Let me tell you about Paschal Cheese. Paschal cheese is a special, sweet dish that originated in Russia and made its way to the United States and I thank God it did.
Paschal cheese is made of cream, eggs, butter, confectioners sugar, candied citron, chopped almonds, golden raisins, vanilla, and farmers cheese. It goes into a special mold where it comes out creamy and delicious, with the Orthodox cross molded into the sides. It is indescribably delicious.
I discovered this cheese at my first Pascha. It was four in the morning and I took one bite and thought it was a bite of heaven. It is creamy goodness full of ingredients you are encouraged to abstain from during Lent. It is the opposite of Lent – indulgence, extravagance, and luxury as compared to moderation, abstinence, and simplicity.
I never make this Paschal cheese because I have discovered that in a church full of Russian immigrants (and an American chef who is incredible) there is no need. Why try to duplicate what someone else already does so well? But at the end of our early morning feast I always try to take a container home, excited to eat it for the next two weeks.
This year was no exception. There was the Paschal cheese in the center table. One large one with a decorated cross on the top and several smaller molds surrounding it. A beautiful centerpiece for the table. I pushed my way through the jubilant crowd of hungry Orthodox Christians until I got to the table. And I loaded a piece of kulich, a sweet yeast bread that is more like a cake, with the cheese. So good. Put it this way – to describe how good it is you need a thesaurus with a hundred options.
When it came time to head home I had my two take away boxes — one of them full of the cheese and kulich. There were many of us filling take away boxes with delicious foods that we hadn’t eaten for seven weeks.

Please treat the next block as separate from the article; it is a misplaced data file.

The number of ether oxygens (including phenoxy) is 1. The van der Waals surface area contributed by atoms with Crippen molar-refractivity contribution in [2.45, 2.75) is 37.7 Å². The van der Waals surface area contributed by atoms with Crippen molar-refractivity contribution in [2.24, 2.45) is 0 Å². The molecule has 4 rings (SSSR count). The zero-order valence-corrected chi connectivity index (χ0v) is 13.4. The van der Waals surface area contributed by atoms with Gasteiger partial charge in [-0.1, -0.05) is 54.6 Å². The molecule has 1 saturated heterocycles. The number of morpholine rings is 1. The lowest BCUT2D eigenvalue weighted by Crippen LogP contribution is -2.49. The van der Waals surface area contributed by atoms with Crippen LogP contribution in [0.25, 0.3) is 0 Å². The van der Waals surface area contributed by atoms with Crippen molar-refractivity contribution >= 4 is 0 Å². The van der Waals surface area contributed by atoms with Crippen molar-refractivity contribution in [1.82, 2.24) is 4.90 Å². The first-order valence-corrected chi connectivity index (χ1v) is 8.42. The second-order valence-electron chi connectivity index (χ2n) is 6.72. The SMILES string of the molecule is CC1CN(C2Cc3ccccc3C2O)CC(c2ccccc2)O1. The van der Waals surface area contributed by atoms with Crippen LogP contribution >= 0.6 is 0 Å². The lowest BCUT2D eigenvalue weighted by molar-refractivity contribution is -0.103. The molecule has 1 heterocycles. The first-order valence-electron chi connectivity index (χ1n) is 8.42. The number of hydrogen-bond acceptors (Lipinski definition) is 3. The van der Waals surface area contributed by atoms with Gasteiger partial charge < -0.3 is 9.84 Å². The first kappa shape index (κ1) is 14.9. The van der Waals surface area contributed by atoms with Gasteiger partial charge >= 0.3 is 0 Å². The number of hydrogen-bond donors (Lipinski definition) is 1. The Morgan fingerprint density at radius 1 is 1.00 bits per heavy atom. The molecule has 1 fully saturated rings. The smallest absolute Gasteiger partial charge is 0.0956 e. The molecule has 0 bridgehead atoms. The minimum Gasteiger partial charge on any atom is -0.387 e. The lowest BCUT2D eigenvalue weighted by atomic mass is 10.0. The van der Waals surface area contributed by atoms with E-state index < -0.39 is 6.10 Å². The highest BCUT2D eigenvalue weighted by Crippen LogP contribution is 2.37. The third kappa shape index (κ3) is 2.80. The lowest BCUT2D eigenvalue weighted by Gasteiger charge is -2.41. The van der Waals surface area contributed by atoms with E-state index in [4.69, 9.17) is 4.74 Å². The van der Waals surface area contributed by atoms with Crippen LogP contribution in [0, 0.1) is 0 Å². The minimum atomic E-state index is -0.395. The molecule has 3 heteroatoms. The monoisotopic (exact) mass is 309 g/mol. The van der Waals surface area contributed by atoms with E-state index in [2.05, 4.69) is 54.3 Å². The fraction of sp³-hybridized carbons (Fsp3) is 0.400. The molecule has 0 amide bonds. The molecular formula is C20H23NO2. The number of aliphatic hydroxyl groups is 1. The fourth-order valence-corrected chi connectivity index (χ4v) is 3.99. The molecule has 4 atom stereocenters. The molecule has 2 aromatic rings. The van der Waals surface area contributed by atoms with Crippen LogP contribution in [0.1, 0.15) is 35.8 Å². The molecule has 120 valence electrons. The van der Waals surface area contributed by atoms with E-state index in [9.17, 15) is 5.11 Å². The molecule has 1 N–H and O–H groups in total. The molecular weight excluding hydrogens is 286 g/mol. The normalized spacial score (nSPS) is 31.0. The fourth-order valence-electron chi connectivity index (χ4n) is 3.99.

We drove over the Charles River as the sun was coming up, its early morning glow reflected off the tall buildings in Boston that we see from the bridge. We arrived home tired but euphoric – it had been an amazing celebration and it was now time to sleep. Except first I would look at my Paschal cheese before putting it into the refrigerator.
I looked in the first take out box. Nothing. Oh right – that’s because I put it into the other take out box. As I peeked in I couldn’t believe what I saw.
There was no Paschal cheese. Since all the take out boxes looked the same, someone had taken my Paschal cheese and I was left with a poor substitute. I couldn’t believe it! No Paschal cheese??? I need my Paschal cheese. It’s the only thing I really wanted from that table that was laden with food. My husband had purposely not taken any, knowing that I would fill a take out box with this sweet, creamy goodness.
No Paschal cheese. And oh how I wanted that Paschal cheese.
Other folks would probably just let it be, but because I am who I am I pondered this. How much I had looked forward to this dish, how disappointed I was that I ended up without it. Why was I so disappointed? It’s just a yummy food – and the truth is I don’t need it at all.
But I wanted it! And it was special! And it was tradition!
It’s Monday morning and I can’t help thinking that life is full of moments of Paschal cheese where what we long for, what we want more than anything is not available. And usually it’s way bigger than Paschal cheese. We make ourselves crazy trying to get what is unavailable. Or we feel someone took our take away boxes. We try so hard to box up what we love, what we long for, and someone accidentally exchanges our takeout boxes for theirs.
All the while God gently but persistently urges us that if we trust and rest in Him, we will have enough. He will enter those longings and slowly, steadily re-shape them, until we realize that in Him we have what we wanted for all along.
Photo Credit: http://pixabay.com/en/russia-golden-ring-historically-704855/